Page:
Bogdan Voicu (Romanian Academy of Sciences, Research Institute for Quality of Life) was the second key speaker at the plenary session. In his presentation “On values change under the influence of international migration” he mainly focused on the two compelling hypothesis: socialization and institutionalization, and used international migration as a “natural experiment”. Besides, the research was focused on work values of stayers (individuals from emigration country which choose not to migrate), which might be exposed to influence of other societies due to their emigrants fellows and foreign-born friends. In the end of the lecture Professor Voicu discussed the implications of his study for both value change and assimilation theories.
Concerning the sessions, the first progress report of the second day was “Disentangling Trust and Perceived Trustworthiness. Towards a New Typology of Trust” by Anna Almakaeva (LCSR HSE, Moscow) and Nicolas Griesshaber (Humboldt University Berlin). Their research aimed to contribute to the debate in two ways. Firstly, they introduced a new two-dimensional typology of trust, encompassing trust and perceived trustworthiness as separate concepts. Secondly, they tested whether such a typology works better than previous concepts.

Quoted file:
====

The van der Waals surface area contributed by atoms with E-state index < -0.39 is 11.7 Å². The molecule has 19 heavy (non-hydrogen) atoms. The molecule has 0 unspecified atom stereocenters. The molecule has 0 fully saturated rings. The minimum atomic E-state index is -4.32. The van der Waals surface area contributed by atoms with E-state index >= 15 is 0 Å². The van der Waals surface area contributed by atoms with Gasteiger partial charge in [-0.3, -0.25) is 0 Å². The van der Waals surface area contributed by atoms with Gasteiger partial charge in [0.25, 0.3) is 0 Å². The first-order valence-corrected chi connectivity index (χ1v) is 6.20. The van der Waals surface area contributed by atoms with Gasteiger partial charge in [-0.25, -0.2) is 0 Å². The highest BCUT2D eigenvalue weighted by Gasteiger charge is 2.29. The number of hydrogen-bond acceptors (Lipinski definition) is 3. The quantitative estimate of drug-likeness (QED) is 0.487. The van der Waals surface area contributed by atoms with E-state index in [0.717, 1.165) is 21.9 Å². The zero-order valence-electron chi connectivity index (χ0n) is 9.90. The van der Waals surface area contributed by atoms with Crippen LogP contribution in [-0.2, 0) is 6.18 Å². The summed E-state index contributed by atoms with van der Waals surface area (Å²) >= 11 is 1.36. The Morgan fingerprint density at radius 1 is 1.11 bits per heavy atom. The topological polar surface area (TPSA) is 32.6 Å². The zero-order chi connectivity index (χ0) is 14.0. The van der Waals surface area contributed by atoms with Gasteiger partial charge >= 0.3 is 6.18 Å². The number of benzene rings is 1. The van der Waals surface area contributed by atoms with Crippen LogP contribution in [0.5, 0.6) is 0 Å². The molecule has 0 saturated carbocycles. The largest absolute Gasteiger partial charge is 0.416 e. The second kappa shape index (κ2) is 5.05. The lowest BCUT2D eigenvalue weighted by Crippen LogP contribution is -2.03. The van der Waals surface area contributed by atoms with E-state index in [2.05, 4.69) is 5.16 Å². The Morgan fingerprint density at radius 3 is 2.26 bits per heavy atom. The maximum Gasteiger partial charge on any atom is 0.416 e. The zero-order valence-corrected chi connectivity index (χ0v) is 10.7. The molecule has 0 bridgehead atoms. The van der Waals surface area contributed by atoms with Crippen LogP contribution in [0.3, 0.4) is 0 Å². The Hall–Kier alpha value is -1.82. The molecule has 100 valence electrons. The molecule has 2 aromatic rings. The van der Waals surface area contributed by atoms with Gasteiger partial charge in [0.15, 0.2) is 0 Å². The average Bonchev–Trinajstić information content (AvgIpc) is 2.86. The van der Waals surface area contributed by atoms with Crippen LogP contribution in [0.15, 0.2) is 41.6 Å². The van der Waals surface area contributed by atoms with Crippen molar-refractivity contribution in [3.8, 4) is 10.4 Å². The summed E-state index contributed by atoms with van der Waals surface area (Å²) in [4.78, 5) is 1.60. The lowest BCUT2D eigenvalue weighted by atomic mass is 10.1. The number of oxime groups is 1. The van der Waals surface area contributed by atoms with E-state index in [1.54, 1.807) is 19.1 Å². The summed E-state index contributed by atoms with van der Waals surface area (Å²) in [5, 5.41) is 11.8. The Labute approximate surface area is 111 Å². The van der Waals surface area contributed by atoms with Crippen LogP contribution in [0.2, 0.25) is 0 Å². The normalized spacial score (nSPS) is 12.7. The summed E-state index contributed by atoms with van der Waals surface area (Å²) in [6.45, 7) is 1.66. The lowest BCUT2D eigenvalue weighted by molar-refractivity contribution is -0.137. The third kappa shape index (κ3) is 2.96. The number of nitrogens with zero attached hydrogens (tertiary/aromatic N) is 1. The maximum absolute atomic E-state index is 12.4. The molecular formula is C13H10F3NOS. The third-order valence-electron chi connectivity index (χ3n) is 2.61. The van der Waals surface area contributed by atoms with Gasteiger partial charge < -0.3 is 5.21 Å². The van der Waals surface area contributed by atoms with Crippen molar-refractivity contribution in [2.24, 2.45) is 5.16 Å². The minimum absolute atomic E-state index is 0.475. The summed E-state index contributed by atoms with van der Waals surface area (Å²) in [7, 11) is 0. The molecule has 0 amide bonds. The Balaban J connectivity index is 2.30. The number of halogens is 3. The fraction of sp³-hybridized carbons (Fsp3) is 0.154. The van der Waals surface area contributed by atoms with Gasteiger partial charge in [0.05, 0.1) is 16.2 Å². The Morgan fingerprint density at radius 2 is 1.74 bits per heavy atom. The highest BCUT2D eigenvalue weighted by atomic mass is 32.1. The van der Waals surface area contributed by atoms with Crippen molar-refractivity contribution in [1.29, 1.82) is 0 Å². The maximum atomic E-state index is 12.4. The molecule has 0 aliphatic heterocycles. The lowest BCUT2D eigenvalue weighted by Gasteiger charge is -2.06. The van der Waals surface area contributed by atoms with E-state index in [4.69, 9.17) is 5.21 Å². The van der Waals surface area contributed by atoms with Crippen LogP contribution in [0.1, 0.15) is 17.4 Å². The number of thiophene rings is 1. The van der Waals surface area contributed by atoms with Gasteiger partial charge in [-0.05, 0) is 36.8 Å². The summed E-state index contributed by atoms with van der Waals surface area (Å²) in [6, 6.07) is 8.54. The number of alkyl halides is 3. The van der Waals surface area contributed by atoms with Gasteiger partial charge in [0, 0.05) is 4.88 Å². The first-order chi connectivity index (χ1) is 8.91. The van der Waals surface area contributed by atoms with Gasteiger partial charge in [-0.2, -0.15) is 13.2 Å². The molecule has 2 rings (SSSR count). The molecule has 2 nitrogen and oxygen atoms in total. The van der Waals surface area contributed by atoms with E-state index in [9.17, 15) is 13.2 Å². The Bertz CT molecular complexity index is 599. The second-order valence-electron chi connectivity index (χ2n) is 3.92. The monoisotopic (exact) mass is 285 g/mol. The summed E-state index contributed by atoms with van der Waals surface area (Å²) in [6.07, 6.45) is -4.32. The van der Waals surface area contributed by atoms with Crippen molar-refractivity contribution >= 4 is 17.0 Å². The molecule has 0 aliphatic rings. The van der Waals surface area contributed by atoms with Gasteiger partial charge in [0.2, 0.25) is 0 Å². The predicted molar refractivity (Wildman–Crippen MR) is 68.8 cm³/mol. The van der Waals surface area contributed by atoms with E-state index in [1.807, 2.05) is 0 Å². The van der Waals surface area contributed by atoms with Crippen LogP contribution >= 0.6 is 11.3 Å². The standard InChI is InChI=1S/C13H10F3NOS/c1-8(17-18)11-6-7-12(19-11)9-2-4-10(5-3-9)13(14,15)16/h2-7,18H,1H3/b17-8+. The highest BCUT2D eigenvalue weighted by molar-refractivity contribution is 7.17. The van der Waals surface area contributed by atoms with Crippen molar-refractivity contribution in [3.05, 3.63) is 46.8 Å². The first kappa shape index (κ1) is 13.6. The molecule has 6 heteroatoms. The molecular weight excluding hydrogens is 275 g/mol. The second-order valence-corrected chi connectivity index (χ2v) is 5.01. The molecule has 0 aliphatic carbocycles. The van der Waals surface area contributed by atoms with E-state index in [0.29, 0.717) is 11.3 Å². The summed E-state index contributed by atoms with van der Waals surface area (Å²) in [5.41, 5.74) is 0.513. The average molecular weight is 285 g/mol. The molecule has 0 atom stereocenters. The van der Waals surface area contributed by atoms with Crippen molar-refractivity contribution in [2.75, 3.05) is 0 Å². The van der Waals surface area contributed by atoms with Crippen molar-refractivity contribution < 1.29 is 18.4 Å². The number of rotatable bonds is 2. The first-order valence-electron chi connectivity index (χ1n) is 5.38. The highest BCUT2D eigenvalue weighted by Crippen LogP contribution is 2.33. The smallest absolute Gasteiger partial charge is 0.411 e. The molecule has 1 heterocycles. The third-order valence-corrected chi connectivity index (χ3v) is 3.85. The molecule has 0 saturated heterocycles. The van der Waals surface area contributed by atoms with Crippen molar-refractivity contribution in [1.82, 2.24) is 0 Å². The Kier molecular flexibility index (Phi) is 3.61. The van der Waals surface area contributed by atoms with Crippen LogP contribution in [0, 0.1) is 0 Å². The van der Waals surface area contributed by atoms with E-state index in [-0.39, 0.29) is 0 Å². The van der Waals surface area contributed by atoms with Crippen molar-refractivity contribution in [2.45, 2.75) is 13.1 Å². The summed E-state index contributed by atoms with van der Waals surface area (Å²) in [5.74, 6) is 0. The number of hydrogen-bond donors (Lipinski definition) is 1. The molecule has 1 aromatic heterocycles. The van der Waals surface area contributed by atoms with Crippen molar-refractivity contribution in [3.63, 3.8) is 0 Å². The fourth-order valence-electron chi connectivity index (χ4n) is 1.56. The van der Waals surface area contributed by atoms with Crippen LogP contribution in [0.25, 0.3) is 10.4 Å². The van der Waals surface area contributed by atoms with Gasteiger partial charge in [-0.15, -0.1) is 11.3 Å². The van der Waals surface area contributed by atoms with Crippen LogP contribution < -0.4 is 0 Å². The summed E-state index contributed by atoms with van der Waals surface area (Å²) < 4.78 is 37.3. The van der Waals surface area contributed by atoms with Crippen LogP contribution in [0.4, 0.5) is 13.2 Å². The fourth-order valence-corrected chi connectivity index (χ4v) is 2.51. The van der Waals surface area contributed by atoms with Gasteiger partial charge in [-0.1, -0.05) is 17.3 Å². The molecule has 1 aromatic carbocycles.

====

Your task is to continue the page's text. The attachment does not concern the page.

Balazs Telegdy (“Sapientia” Hungarian University of Transylvania; University of Bucharest) delivered a guest presentation on “The interconnection between the institutional trust and welfare attitudes in the former communist countries of Europe”. His principal hypothesis was that the trust towards the state institutions is strongly influenced by the citizens’ value orientation regarding the state welfare politics.